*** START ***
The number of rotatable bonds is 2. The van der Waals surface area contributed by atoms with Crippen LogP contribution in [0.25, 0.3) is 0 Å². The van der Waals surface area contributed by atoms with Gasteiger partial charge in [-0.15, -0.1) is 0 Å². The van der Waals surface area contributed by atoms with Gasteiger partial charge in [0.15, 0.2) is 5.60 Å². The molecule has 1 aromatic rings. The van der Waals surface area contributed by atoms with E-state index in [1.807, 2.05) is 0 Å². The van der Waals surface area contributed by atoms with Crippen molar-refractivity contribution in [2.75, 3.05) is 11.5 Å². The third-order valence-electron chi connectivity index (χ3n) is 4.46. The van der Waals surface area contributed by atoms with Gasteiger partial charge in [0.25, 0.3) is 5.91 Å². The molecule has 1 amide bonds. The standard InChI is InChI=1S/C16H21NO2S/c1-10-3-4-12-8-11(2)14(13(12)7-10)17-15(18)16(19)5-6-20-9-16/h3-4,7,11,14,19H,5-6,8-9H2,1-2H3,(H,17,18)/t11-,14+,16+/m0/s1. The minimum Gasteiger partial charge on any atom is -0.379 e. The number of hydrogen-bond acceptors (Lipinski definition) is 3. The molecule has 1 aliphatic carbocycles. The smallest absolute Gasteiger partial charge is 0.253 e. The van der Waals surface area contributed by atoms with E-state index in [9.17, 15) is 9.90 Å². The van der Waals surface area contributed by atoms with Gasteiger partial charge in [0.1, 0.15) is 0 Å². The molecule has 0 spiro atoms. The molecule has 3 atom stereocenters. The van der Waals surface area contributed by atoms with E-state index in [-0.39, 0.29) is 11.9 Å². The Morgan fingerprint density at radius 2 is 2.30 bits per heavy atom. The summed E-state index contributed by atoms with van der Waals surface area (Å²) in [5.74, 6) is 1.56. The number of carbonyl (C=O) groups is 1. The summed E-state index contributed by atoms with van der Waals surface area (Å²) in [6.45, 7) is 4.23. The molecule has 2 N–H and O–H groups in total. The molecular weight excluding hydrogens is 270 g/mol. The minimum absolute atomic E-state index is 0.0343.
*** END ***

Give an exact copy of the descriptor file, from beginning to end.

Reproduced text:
The number of rotatable bonds is 2. The van der Waals surface area contributed by atoms with Crippen LogP contribution in [0.25, 0.3) is 0 Å². The van der Waals surface area contributed by atoms with Gasteiger partial charge in [-0.15, -0.1) is 0 Å². The van der Waals surface area contributed by atoms with Gasteiger partial charge in [0.15, 0.2) is 5.60 Å². The molecule has 1 aromatic rings. The van der Waals surface area contributed by atoms with E-state index in [1.807, 2.05) is 0 Å². The van der Waals surface area contributed by atoms with Crippen molar-refractivity contribution in [2.75, 3.05) is 11.5 Å². The third-order valence-electron chi connectivity index (χ3n) is 4.46. The van der Waals surface area contributed by atoms with Gasteiger partial charge in [0.25, 0.3) is 5.91 Å². The molecule has 1 amide bonds. The standard InChI is InChI=1S/C16H21NO2S/c1-10-3-4-12-8-11(2)14(13(12)7-10)17-15(18)16(19)5-6-20-9-16/h3-4,7,11,14,19H,5-6,8-9H2,1-2H3,(H,17,18)/t11-,14+,16+/m0/s1. The minimum Gasteiger partial charge on any atom is -0.379 e. The number of hydrogen-bond acceptors (Lipinski definition) is 3. The molecule has 1 aliphatic carbocycles. The smallest absolute Gasteiger partial charge is 0.253 e. The van der Waals surface area contributed by atoms with E-state index in [9.17, 15) is 9.90 Å². The van der Waals surface area contributed by atoms with Gasteiger partial charge in [0.1, 0.15) is 0 Å². The molecule has 0 spiro atoms. The molecule has 3 atom stereocenters. The van der Waals surface area contributed by atoms with E-state index in [-0.39, 0.29) is 11.9 Å². The Morgan fingerprint density at radius 2 is 2.30 bits per heavy atom. The summed E-state index contributed by atoms with van der Waals surface area (Å²) in [5.74, 6) is 1.56. The number of carbonyl (C=O) groups is 1. The summed E-state index contributed by atoms with van der Waals surface area (Å²) in [6.45, 7) is 4.23. The molecule has 2 N–H and O–H groups in total. The molecular weight excluding hydrogens is 270 g/mol. The minimum absolute atomic E-state index is 0.0343.